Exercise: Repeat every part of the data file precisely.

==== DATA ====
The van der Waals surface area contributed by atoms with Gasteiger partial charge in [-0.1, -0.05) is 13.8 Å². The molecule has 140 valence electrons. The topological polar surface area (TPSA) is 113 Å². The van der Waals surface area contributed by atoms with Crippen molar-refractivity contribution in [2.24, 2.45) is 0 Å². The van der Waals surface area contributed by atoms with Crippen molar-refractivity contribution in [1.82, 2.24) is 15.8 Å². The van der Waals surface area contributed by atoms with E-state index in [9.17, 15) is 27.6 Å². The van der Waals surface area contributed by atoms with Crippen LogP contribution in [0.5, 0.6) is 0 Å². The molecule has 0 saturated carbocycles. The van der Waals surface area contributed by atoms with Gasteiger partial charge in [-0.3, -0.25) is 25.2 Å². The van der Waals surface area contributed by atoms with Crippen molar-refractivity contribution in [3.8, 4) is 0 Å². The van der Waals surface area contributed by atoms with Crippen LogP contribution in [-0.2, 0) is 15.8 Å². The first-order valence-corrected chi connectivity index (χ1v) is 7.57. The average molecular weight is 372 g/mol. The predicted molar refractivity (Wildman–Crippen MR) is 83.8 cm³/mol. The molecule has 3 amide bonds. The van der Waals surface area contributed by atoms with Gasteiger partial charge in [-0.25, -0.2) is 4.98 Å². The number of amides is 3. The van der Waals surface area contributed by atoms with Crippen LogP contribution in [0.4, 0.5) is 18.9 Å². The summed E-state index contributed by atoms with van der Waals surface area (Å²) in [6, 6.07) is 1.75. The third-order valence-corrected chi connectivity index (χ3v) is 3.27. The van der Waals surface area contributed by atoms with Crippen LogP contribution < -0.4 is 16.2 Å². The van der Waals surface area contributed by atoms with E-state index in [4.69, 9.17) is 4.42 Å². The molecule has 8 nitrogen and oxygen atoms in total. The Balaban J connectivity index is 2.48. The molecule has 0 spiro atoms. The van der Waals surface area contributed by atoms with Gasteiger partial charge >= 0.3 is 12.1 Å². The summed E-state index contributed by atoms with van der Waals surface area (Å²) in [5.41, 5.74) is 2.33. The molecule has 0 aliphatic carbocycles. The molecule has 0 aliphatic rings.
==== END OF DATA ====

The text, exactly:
The van der Waals surface area contributed by atoms with Gasteiger partial charge in [-0.1, -0.05) is 13.8 Å². The molecule has 140 valence electrons. The topological polar surface area (TPSA) is 113 Å². The van der Waals surface area contributed by atoms with Crippen molar-refractivity contribution in [2.24, 2.45) is 0 Å². The van der Waals surface area contributed by atoms with Crippen molar-refractivity contribution in [1.82, 2.24) is 15.8 Å². The van der Waals surface area contributed by atoms with E-state index in [9.17, 15) is 27.6 Å². The van der Waals surface area contributed by atoms with Crippen LogP contribution in [0.5, 0.6) is 0 Å². The molecule has 0 saturated carbocycles. The van der Waals surface area contributed by atoms with Gasteiger partial charge in [-0.3, -0.25) is 25.2 Å². The van der Waals surface area contributed by atoms with Crippen molar-refractivity contribution in [3.8, 4) is 0 Å². The van der Waals surface area contributed by atoms with Crippen LogP contribution in [-0.2, 0) is 15.8 Å². The first-order valence-corrected chi connectivity index (χ1v) is 7.57. The average molecular weight is 372 g/mol. The predicted molar refractivity (Wildman–Crippen MR) is 83.8 cm³/mol. The molecule has 3 amide bonds. The van der Waals surface area contributed by atoms with Gasteiger partial charge in [-0.25, -0.2) is 4.98 Å². The number of amides is 3. The van der Waals surface area contributed by atoms with Crippen LogP contribution in [0.4, 0.5) is 18.9 Å². The summed E-state index contributed by atoms with van der Waals surface area (Å²) in [6, 6.07) is 1.75. The third-order valence-corrected chi connectivity index (χ3v) is 3.27. The van der Waals surface area contributed by atoms with Crippen LogP contribution < -0.4 is 16.2 Å². The van der Waals surface area contributed by atoms with E-state index in [4.69, 9.17) is 4.42 Å². The molecule has 8 nitrogen and oxygen atoms in total. The Balaban J connectivity index is 2.48. The molecule has 0 spiro atoms. The van der Waals surface area contributed by atoms with Gasteiger partial charge >= 0.3 is 12.1 Å². The summed E-state index contributed by atoms with van der Waals surface area (Å²) in [5.41, 5.74) is 2.33. The molecule has 0 aliphatic carbocycles. The molecule has 0 aliphatic rings.